Taming Anxiety: Techniques That Work

by Maurice Schweitzer

The Goal:

Reduce anxiety by adopting two methods that help improve performance and results.

Nano Tool:

No one is immune to anxiety: when you’re faced with uncertainty or high demands, or in a situation that’s novel, consequential, or public, you’re likely to experience it. Today, anxiety can feel like a near-permanent state. And although you might be able to conceal your racing heart rate and sweaty palms, research shows that feeling anxiety can be quite harmful. Anxious negotiators, public speakers, and test-takers do worse. And people who feel anxious are less discerning and become more likely to seek and rely upon bad advice.

When we do reveal that we’re feeling anxious, we’re commonly counseled to “just calm down.” But that’s an impossible ask. Anxiety causes both high activation (rapid heart rate) and negative feelings (worry about unfavorable outcomes); trying to simply lower our activation and switch to feeling positive by “calming down” doesn’t work. Instead, we have discovered two powerful ways to control anxiety and its negative effects, both described in the Action Steps below.

Action Steps:

1. Reframe anxiety as excitement. This first action step is quick and easy. Telling participants in a study to state out loud “I’m excited” when they were anxious reduced their negative emotion even though their heart rate remained elevated. Instead of focusing on what could go wrong, they focused on the potential upside and their performance improved. Try it yourself. The next time you feel anxious, smile and state out loud, “I am excited!”

2. Use a ritual. You see them all the time in sports: athletes wear “lucky shirts” (in Tiger Woods’ case, it was red), bounce a tennis ball a precise number of times before a serve, or adjust a cap before pitching. There are religious and cultural rituals that comfort us during some of life’s most stressful periods, including the death of a loved one. In our research, we found that rituals — even when they’re made up — lower blood pressure, reduce anxiety, and improve performance. In one study, we told participants that they were going to sing in front of others. Before doing that, we told one-third of participants to draw a picture of how they were feeling, sprinkle the picture with salt, crinkle up the page, and throw it in the trash. We told another third of participants to calm down, and we gave the last third, the control group, no instructions. The group that performed the made-up ritual before singing performed the best. We replicated the study with other made-up rituals and other performance tasks including public speaking and math tests. We even measured participants’ blood pressure. Which group experienced a large drop in blood pressure? Each time, it was the one performing the ritual.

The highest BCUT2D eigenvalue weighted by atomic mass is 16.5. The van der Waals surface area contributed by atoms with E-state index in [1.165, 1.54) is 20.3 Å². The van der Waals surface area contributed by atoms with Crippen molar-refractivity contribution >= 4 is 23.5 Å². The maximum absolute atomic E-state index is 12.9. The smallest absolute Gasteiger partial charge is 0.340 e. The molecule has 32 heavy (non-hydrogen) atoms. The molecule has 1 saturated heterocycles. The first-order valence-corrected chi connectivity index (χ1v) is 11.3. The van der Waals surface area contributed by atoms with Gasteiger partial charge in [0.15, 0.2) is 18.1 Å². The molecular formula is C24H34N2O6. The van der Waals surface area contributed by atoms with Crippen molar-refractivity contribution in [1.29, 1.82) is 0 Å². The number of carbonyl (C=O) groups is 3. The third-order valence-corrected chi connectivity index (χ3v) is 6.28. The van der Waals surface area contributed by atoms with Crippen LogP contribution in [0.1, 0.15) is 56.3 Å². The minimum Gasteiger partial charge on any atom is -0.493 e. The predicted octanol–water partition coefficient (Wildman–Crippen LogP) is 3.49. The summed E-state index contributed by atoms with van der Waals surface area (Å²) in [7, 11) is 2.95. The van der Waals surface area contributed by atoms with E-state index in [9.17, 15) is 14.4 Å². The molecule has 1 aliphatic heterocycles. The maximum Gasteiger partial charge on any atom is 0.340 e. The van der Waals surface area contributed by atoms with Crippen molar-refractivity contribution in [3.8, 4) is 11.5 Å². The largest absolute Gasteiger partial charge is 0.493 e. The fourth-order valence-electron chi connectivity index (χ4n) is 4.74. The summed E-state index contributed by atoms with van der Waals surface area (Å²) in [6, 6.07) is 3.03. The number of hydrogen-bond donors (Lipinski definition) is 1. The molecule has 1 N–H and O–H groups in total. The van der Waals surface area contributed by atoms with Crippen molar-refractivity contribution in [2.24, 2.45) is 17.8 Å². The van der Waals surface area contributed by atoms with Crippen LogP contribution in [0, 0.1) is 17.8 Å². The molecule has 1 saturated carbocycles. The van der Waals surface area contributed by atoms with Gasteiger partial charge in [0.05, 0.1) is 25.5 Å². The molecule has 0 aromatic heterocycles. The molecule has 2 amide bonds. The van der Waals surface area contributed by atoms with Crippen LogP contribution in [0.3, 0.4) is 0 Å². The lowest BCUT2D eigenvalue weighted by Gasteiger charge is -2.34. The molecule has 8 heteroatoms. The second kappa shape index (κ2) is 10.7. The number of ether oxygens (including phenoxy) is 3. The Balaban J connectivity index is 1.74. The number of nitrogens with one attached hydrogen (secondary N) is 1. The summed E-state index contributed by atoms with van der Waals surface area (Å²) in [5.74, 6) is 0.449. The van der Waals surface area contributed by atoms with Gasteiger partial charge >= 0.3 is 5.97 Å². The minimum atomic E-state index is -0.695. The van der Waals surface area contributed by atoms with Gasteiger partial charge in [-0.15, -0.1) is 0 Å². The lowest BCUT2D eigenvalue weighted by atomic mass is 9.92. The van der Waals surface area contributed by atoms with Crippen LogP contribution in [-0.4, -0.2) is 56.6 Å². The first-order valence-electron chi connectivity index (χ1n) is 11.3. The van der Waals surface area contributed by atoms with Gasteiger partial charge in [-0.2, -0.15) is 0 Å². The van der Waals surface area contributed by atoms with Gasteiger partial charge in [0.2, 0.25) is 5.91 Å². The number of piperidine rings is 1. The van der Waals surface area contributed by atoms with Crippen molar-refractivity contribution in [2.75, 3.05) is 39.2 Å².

How Leaders Use It:

Leaders inevitably deal with their own stress and anxiety — as well as the anxiety of their team members. Introducing and sticking to rituals can help. Entrepreneur and author Tim Ferriss starts his day by making his bed followed by 10 to 20 minutes of meditation and 30 seconds of light exercise. He ends his ritual, which he says helps him “push the ball forward and feel better throughout the day,” by drinking a strong cup of tea and journaling.

Leaders inevitably deal with their own stress and anxiety — as well as the anxiety of their team members.

Babette Ten Haken, founder and president of Sales Aerobics for Engineers, takes a cue from Olympic athletes, advising salespeople to “visualize the meeting in your head, rehearse, and have a walk-through. Then breathe, [and] shake your arms and legs to get your circulation going.” Sales coach and consultant Anthony Iannarino suggests a similar pre-sales call ritual: “Get yourself into the physical state where you portray the energy and the passion you need.” That could involve listening to energizing music, pumping your fist in the air, or changing your posture to stand tall and confident.

Tennis great Rafael Nadal has a series of rituals he performs before and during matches, which he credits with keeping him focused by “ordering my surroundings to match the order I seek in my head.” They include putting two water bottles in precise positions near his feet; tucking his hair behind his ear, pulling his nose, and adjusting his shorts while bouncing the ball before serving; and drying off with a towel after every point.

Source: Wharton

Five Ways to Master the Art of “Managing Up”

By Dave Wilner

As a young sales manager I was once told that I was “virtually unmanageable” and “the most exhausting direct report” my boss had ever had. This was news to me. My team was killing it – the top-performing sales team across a $6 billion-plus business. How on earth could I have been anything other than her favorite employee?

Some two decades of experience later – nearly all of it managing teams – I have more insight into the agony I inflicted on my former boss. Here are some tips on the fine art of “managing up” and making life easier for the higher-ups.

Don’t Whine
It can be easy to get caught up in the negative – especially if, like me, you are a grump by nature. But perpetual grousing about team members, organizational shortcomings, or the negative aspects of your job in general can prove to be the proverbial death-by-a-thousand- cuts to a boss with much bigger fish to fry than your day-to-day gripes.

You will, of course, encounter roadblocks, concerns, or challenges that warrant discussion with your boss. Rather than forwarding problematic emails or dropping by their office with random, transactional beefs, aggregate those issues that require constructive conversation; then, work through these items with your boss in a regularly scheduled bimonthly or monthly one-to-one.